Recommended Reading: Intention

One of the greatest things about being active online as a teacher is that you get to interact with, and learn from, a lot of different people. I would never go as far to tell anyone that they absolutely have to be on Twitter to be a good teacher, but I can comfortably say that it’s a good way to engage and learn.

A pair of my favorite Twitter follows, Amy Burvall and Dan Ryder regularly drop bombs of goodness into my feed, and have had positive impacts in my classroom for the last few years. Dan gave me one of my favorite student response formats, and Amy has inspired so many creative activities in our work.

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My copy of Intention, proudly on my desk

 

Naturally, when I found out they had written a book together, it became a must buy. Intention: Critical Creativity in the Classroom has taken a place of honour on my professional bookshelf.

 

The core idea of the book is that we work to focus on the intent behind the things that we do in our classrooms. It is not necessarily the what we do that matters, the products, but rather the why we do it, the intention. This focus allows us to explore things more deeply, and allows us to let students create new things, hopefully breaking the cycle of reading and writing in response.

This book was like reading something that my heart wrote without me knowing it. Continue reading

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Mentor Text Wednesday: Dead Game

Mentor Text: Dead Game by Andrew Vachss

Writing Techniques:

  • Using Story to Explore an Issue
  • Foreshadowing
  • Personification
  • Focusing a Narrative

Background:

I pulled this story out in my class this week, not as a mentor text, but as a tool to help us discuss our writing variables. There is a question on my Grade 12s’ upcoming provincial assessment that asks them to explain the writing variables they’ve chosen for their writing task. They need to explain how their central idea, form, purpose, audience and context are connected. In past years, students have faced some challenges in answering this question. My hope was that in discussing this story, we could look at Vachss’ variables, and discuss what the connections are, hopefully seeing how we could do the same.

And then I remembered how much I love giving this story to students, and watching them react to it. As we discussed it, we also talked about how a piece such as this one could be a good mentor text for them as they wrote their assessment. They’re asked to write a piece that explores a central theme, and this piece could certainly allow them to do this.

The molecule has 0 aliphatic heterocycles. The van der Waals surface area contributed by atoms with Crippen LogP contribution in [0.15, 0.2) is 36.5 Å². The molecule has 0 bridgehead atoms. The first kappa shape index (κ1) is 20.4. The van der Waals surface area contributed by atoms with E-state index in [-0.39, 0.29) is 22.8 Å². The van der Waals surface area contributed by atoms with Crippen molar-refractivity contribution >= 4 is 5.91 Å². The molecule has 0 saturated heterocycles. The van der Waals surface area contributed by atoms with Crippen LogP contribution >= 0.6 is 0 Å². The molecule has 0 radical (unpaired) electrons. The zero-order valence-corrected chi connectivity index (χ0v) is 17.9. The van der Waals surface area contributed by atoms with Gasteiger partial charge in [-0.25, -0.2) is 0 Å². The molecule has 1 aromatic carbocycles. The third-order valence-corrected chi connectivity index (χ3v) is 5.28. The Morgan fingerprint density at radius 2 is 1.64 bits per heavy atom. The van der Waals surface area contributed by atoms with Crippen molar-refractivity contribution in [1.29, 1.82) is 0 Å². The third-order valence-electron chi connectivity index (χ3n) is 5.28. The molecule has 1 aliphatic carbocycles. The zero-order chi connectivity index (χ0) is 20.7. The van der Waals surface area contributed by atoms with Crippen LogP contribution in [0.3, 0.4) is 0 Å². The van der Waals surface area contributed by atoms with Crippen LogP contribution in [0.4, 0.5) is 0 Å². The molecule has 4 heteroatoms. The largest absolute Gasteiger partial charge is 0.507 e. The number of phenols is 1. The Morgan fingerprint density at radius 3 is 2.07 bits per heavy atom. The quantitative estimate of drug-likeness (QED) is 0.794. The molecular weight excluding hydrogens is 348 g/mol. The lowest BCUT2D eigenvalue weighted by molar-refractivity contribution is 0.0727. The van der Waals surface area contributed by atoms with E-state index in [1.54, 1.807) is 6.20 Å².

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Best Author Photo Ever via nndb.com

I used to read a lot of Vachss. He’s a very visceral writer, and pulls elements from his work as a lawyer in his work. It can be a tough read. He’s also an advocate for the “bully breeds” of dogs, and firmly believes that dogs are only a danger when they are trained to be. We talk about this belief as we talk about the story.

 

Though it may impact my ability to use this story to talk about the writing variables in the future, I plan to use this piece as a mentor text. Continue reading

I Love My Analog Marking Lists

Somewhere, in my busy week of Halloween, my daughter’s birthday, teaching and student led conferences, I found time to do some marking.

DNbHj1WVoAA1r91As I marked, I tweeted a picture of one of my marking sheets, sharing a couple of the reasons that I still use an analog marking model. I don’t do the math in the old gradebook any more, but I still have a stack of sheets that have the grades on them.

Other contributors on the Moving Writers team have shared their thoughts about the grading process, and I echo a lot of what they have to say. The last few years, I’ve moved away from putting the grade physically on their work in favour of comments and feedback. The numbers live in our LMS, and my students themselves decide which of the sources of feedback they want. Many look at the feedback, then the grade, while others only focus on one of those things.

As for my analog sheets, they’re part of my process. I don’t feel comfortable going to a purely digital method of recording grades. Even the best programs are prone to hiccups, and regenerating a whole class of numbers is a task I hope to never take on. I recently had a situation where a student’s program meant that mid-semester, he was put into his own class in the LMS, and in doing so, all the numbers I had entered for his assignments vanished. A few minutes with my sheets, and we were right back where we had been.

My sci-fi fueled distrust of machines isn’t the only reason I value my analog marking sheets though. Continue reading

Mentor Text Wednesday: Talking About a Text That Matters to You

Mentor Text: What Static Shock Meant To Me As a Young Black Boy by Jaylen Pearson

Writing Techniques:

  • Writing About a Text
  • Applying a Critical Lens
  • Highlighting an Impactful Moment
  • Writing an Introduction

Background: